McCarthy Demands 8% Spending Cut, Border Wall to Avert Shutdown

U.S. Speaker of the House Kevin McCarthy (R- California) speaks to reporters
U.S. Speaker of the House Kevin McCarthy (R- California) speaks to reporters as he leaves a House Republican caucus meeting at the U.S. Capitol on Sept. 14, 2023, in Washington, D.C. In a contentious meeting that was scheduled to be on the Biden impeachment, McCarthy outlined his plans to pass a spending bill while fending off threats from members of his own party to remove him with a "motion to vacate." (Kevin Dietsch/Getty Images/TNS)

House Speaker Kevin McCarthy announced demands to hold off an Oct. 1 U.S. government shutdown for a month, including an 8% temporary spending cut for domestic agencies and a resumption of border wall construction.

McCarthy presented the plan to Republican lawmakers in a conference call Sunday evening after negotiators representing key factions within the House GOP settled on the demands to temporarily fund the government for 31 days. A House vote on the measure is planned for Thursday.

The demands, which also include provisions curtailing the ability of migrants to claim asylum in the U.S., are anathema to most Democrats and aren’t likely to be accepted by the Democratic-led Senate. That means the bill doesn’t reduce the risk of a shutdown.

The bill also doesn’t contain emergency Ukraine war funds or disaster aid including relief for victims of Maui wildfires and a Florida hurricane requested by President Joe Biden’s administration.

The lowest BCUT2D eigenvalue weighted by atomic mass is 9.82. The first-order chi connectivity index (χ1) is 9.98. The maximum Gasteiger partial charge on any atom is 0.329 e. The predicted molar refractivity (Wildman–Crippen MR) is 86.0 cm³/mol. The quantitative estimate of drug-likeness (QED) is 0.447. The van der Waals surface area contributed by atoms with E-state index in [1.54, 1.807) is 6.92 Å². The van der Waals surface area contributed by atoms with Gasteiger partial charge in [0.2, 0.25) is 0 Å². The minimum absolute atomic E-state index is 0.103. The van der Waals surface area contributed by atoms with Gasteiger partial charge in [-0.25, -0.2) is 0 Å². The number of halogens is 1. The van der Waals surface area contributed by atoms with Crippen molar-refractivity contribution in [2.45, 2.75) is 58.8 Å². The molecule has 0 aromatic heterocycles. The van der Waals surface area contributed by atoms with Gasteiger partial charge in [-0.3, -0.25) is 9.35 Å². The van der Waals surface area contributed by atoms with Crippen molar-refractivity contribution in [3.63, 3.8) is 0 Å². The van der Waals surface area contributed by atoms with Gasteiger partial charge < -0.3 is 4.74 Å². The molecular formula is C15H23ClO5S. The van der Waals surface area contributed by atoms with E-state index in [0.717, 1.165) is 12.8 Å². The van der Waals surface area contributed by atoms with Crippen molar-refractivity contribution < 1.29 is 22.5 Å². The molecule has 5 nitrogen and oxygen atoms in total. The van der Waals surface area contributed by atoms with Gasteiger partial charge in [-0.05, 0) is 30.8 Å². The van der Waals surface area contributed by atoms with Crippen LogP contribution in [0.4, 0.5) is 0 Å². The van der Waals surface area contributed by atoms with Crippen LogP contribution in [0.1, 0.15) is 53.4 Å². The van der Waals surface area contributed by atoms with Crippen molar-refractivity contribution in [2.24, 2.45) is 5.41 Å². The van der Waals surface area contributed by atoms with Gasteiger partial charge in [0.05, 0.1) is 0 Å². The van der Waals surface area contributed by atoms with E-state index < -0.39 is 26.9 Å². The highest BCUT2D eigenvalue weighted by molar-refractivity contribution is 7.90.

McCarthy immediately faced opposition from some GOP ultra-conservatives that could doom the plan. Six hard-right lawmakers quickly announced their opposition. McCarthy can only afford to lose four Republicans, without Democratic support.

But if McCarthy and the plan’s authors can unite Republicans behind the strategy, it would clear the way for the House to vote on a proposal for temporary funding. Efforts to pass funding measures have ground to a halt in the House amid clashes between GOP hardliners and moderates.

McCarthy became so frustrated with hardliners’ opposition to any spending measures that he dared them at a meeting on Thursday to try to oust him from his leadership position.

The new proposal followed days of talks between leaders of two key Republican factions. Representatives Byron Donalds, a negotiator for the ultra-conservative Freedom Caucus, and Dusty Johnson, leader of the more moderate Main Street Partnership, presented the plan in the conference call.

Still, the plan quickly ran into objections from the hard right that jeopardize its chances in the House.

Representative Rosa DeLauro, the top-ranking Democrat on the House Appropriations Committee, said the GOP proposal was “extreme” and “would cut funding to the National Institutes of Health including funding for cancer research, defund the police, and decrease resources to important allies like Ukraine and Israel.”

Earlier Sunday, McCarthy said he hoped to avert a shutdown because it would undermine Republicans’ leverage in negotiations over federal spending.

“I want to make sure we don’t shut down,” McCarthy said on Fox News’ Sunday Morning Futures. “I don’t think that is a win for the American public and I definitely believe it’ll make our hand weaker if we shut down.”


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